I wish more CADCAM users would speak up about much better user interfaces for CADCAM as I feel this is an area where all CADCAM vendors have dropped the ball.

        Up until now I’ve been very hesitant to speak up about some of the CADCAM users interface ideas I have had for years now. Unfortunately, there seems to be little or no interest from CADCAM users about what can be done to make managing the massive amounts of data we work with easier.

        I have some very specific ideas on what’s so wrong and much better ways to manage CADCAM data…specifically as it relates to managing toolpaths and planning machining operations.

        I started a discussion about how poorly most CADCAM makes use of the information a solid model contains that quickly morphed into the problems with current CADCAM user interfaces. I’ve illustrated some of the CAM problems with video examples showing how things could be better. I intend to add more if interest grows from CADCAM users.

        Here is the link to that discussion:

        Jon Banquer
        CADCAM Technology Leaders group on LinkedIn

  5. Sam Scholes says:

    SolidWorks releases new versions of their products every year around October or November. This has been true for several years. Beta testing for the new release usually begins in the summertime, around June, and summer announcements beyond that are not common.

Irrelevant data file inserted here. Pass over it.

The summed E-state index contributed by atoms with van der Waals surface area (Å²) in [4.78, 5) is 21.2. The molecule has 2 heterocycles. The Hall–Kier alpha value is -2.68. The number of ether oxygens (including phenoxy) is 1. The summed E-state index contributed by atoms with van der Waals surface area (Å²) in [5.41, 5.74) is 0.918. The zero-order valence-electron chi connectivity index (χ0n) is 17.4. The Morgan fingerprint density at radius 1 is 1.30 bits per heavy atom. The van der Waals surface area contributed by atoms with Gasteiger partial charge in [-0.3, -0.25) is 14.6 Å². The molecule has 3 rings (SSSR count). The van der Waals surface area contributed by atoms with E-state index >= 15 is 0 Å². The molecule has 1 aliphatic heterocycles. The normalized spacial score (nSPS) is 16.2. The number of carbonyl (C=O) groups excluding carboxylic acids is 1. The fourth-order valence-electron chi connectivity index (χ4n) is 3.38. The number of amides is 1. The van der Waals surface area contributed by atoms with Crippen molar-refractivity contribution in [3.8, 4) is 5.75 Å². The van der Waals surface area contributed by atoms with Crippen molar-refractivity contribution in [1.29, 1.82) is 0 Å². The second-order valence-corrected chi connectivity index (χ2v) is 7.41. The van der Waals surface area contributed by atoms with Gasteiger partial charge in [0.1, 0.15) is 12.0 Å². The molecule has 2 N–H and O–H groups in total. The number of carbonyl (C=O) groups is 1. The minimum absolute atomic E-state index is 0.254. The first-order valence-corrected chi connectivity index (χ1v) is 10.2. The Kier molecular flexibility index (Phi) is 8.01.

Here is the 2014 SolidWorks 2014 Product Launch schedule:

    • June 24th – Beta Begins
    • July 22nd – Beta 2 Begins
    • September 5-6 – Press/Blogger Events
    • September 9 – Pre-Release of SolidWorks 2014 available (usually download only from the Customer Portal)
    • September 9 – Press Release Announcing SolidWorks 2014
    • September 9 – Launch Site Live (new SolidWorks 2014 web pages go online)
    • October 1 – Launch events begin (these are SolidWorks reseller sponsored events to introduce the new functionality and features in SolidWorks 2014 products)

    If you’re interested in attending a SolidWorks 2014 Launch Event contact your local SolidWorks reseller.

    • Jeff Rowe Jeff Rowe says:

      I am familiar with the release cycle that has been in effect for a number of years. I was referring more to the general lack of news coming out of DS SolidWorks and general communication. Years of hard work establishing good channels of communication seems to have been undone in a matter of months. I will say, however, that I have been contacted by a couple DS SolidWorks folks, both internal and external agents, and this is a good start.

  6. Kim Corbridge says:

    Jeff, Interesting Article — perhaps the DS folks don’t have much positive to talk about.

    They have announced the new product (2-3 times in various forms), which, regardless of what they may claim, has to be taking resources that would otherwise be adding customer requested capabilities in SolidWorks.